A traveller of cultures
(2016. sept 29.)
It’s the early evening in Washington Square Park and the sparks of the dawning sun paint everything orange. The gigantic building of Bobst guards the square lit a red, fat angel. At the corner of West 4th Street and Schwartz Plaza, students hand out free iced coffee from a booth with stickers saying “Brews for Jesus.” Jesus Ian Kumamoto, 19, sees the booth and asks “Oh, are these for me?” Jesus is a sophomore at New York University, majoring in journalism and global liberal studies. When asked about whether there is any religious background behind his first name, he says that even though his father’s side of the family has an extensive catholic background, he himself is not by any means religious. He rather likes to be his own boss, and leave a mark on the Earth, while learning from it and exploring it at the same time. He has already lived in Mexico, the United States and in Spain, but he does not feel like he is tired of moving around. Both adventurous and deeply observant, he is ready to make the world his oyster.
A hopeful wanderer
“I was born in Mexico City and lived there until I was seven. I went to a local Mexican school and studied in Spanish. Then I moved to suburb of Dallas, because Mexico was getting more and more dangerous, especially for us, because we looked foreign. A lot of kidnappers targeted foreigners. I was in Texas for eight years, then when our visa expired, me and my family moved to Barcelona in Spain. I lived there for three years before coming to New York. I also spent a lot of summers in China, because my mother is from there. We still go back to Mexico every other year, but the more time I stay away from the country, the more I change, and now the country seems different to me. When I’m there, I feel a mixture of sadness, and that I’m glad to be there. Sadness, because I see how terrible the government still is, and how corruption and violence still damage the country. The saddest part is to see how a lot of Mexican people just accepted that. The things I still love are the food and how genuine and welcoming the people are.”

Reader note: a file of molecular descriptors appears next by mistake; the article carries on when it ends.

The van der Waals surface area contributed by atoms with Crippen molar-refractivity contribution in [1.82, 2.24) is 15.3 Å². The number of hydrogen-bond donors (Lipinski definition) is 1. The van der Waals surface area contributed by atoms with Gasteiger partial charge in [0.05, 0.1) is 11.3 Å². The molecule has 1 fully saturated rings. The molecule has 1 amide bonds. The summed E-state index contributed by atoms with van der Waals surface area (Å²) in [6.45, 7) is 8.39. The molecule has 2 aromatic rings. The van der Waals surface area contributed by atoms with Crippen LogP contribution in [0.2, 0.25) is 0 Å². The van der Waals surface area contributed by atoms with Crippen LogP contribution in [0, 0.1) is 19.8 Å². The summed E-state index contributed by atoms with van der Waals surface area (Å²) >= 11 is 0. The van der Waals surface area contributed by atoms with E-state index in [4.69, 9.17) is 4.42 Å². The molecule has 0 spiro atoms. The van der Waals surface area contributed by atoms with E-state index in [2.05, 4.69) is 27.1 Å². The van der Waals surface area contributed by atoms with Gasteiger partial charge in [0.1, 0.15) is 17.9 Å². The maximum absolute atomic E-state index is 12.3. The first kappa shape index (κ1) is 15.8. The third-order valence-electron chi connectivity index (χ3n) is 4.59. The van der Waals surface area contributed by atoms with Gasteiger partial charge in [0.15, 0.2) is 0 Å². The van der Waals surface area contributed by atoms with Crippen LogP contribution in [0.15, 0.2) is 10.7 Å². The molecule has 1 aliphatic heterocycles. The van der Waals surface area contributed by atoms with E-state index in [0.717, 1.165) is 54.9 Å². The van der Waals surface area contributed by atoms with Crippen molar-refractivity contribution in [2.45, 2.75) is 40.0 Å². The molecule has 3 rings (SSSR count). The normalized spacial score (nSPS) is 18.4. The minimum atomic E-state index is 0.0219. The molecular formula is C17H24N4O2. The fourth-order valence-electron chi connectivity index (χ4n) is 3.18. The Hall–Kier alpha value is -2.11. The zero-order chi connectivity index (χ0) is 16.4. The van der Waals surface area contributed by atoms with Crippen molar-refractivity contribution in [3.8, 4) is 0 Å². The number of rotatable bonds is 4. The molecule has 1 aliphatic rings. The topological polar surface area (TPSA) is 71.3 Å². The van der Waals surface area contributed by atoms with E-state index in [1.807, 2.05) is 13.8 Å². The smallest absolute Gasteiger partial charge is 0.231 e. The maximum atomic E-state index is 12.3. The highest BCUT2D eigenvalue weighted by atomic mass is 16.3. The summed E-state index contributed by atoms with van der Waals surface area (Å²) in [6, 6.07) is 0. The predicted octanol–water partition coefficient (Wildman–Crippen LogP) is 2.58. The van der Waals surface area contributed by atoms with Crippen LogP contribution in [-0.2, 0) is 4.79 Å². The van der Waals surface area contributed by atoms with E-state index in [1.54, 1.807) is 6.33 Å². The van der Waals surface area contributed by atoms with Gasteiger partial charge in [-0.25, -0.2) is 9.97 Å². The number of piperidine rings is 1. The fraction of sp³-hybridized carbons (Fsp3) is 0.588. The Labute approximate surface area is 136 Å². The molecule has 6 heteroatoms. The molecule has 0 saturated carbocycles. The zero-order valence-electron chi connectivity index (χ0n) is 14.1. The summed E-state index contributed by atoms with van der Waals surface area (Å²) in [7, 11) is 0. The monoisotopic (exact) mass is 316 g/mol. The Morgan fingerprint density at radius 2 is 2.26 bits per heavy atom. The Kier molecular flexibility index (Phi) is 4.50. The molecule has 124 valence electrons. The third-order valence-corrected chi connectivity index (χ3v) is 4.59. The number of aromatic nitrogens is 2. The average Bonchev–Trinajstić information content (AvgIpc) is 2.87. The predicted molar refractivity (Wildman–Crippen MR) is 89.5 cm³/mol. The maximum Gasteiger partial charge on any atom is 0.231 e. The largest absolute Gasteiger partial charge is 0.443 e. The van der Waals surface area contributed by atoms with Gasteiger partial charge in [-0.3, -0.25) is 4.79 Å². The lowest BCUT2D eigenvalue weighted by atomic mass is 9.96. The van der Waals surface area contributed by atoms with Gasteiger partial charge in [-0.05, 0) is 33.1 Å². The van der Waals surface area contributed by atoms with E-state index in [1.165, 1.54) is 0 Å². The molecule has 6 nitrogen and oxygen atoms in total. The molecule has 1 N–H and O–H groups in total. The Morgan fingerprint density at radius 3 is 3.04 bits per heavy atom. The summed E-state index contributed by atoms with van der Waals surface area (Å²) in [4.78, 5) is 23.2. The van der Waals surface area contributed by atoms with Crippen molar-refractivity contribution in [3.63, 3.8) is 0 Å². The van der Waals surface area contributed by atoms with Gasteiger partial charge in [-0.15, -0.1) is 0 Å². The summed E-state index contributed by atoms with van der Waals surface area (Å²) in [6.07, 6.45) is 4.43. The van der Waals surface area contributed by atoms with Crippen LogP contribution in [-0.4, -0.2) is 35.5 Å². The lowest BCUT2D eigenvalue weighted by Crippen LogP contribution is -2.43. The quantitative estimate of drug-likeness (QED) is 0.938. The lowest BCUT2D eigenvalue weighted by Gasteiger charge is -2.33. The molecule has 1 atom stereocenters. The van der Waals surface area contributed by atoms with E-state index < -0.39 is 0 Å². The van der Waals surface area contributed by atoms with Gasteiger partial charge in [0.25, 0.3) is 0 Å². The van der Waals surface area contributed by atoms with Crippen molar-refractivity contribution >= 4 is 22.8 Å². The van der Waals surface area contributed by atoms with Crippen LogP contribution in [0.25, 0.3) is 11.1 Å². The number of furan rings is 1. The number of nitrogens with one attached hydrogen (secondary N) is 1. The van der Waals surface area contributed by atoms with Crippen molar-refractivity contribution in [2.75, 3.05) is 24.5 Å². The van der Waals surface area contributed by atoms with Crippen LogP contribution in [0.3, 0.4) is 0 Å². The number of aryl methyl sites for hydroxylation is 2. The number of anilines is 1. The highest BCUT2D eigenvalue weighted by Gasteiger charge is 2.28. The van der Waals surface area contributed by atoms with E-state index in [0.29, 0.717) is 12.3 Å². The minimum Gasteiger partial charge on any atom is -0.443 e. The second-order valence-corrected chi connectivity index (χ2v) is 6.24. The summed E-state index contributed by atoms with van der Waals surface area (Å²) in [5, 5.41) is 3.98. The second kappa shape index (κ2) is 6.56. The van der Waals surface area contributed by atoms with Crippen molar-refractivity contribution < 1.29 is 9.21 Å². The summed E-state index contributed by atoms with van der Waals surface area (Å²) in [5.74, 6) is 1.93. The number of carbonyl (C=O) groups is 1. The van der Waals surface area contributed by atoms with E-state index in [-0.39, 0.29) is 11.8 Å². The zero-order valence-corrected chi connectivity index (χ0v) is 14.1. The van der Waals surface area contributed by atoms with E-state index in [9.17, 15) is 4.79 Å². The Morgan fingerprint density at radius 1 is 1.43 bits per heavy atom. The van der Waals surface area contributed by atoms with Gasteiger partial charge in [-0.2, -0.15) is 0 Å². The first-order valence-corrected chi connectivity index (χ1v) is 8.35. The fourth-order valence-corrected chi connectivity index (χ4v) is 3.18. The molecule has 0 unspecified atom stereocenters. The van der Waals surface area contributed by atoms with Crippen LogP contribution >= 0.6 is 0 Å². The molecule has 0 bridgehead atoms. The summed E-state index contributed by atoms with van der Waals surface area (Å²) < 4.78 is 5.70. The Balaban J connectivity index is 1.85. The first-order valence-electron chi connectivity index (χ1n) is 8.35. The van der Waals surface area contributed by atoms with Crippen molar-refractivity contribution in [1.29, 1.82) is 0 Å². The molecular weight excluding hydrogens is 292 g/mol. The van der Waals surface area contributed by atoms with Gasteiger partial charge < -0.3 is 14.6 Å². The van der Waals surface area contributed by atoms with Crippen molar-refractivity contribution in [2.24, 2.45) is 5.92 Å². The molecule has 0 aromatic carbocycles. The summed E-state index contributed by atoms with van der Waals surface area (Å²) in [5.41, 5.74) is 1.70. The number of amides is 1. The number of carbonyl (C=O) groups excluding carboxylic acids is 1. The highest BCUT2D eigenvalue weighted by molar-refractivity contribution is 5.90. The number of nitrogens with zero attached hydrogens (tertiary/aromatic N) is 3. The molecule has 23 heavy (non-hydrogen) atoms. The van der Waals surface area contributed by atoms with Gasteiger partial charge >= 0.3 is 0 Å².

Why New York now?
“I went to an American high school in Barcelona, so I was pretty much conditioned to go to a college in the States. But I felt I didn’t want to go to a suburb or a college town, because I felt it would have been really hard for me to relate to people, so I knew that if came back to the States, I’d need to live in a big city. And I feel New York is the perfect big city for international people.”
Who needs fiction when life is already so interesting?
“Out of all my hobbies, I’m the most passionate about writing. I write mostly non-fiction, because I like to write down most of the things I see and feel, and I also love writing about problems that I’d like to solve. If I see something that’s unfair, I write it down and I hope that someday I’ll have the opportunity to go back and write more about it or try to solve it. I write non-fiction because I find reality way more interesting than anything I could come up in my head. Regardless of that I still consider Ernest Hemingway one of my favorite writers. I don’t necessarily like his style, but I romanticise his life. I know he was a messed up guy, but I think he was very ballsy and true to his writing and what he felt. He had certain ideals and risked his life for writing about them. This is really what I aspire to be as a writer, and even though I know that a lot of times a lot of people give up their ideals to achieve fame and money, if you are not true to yourself, your writing is not going to last.”
What’s to come?
“In the future I definitely want to do freelance writing. I want to write for the rest of my life, but I know that if you write for a magazine or such, you usually need to meet the publication halfway. You can’t write whatever you want and you need to be in line with the publication’s ideals. As a freelancer I’d just write about things that interest me, then hopefully find someone who’s interested in publishing it. I value independence a lot, I cannot imagine a life where I stay in one place. And freelancing would allow me to travel a lot, so it’s the perfect job from this aspect as well.”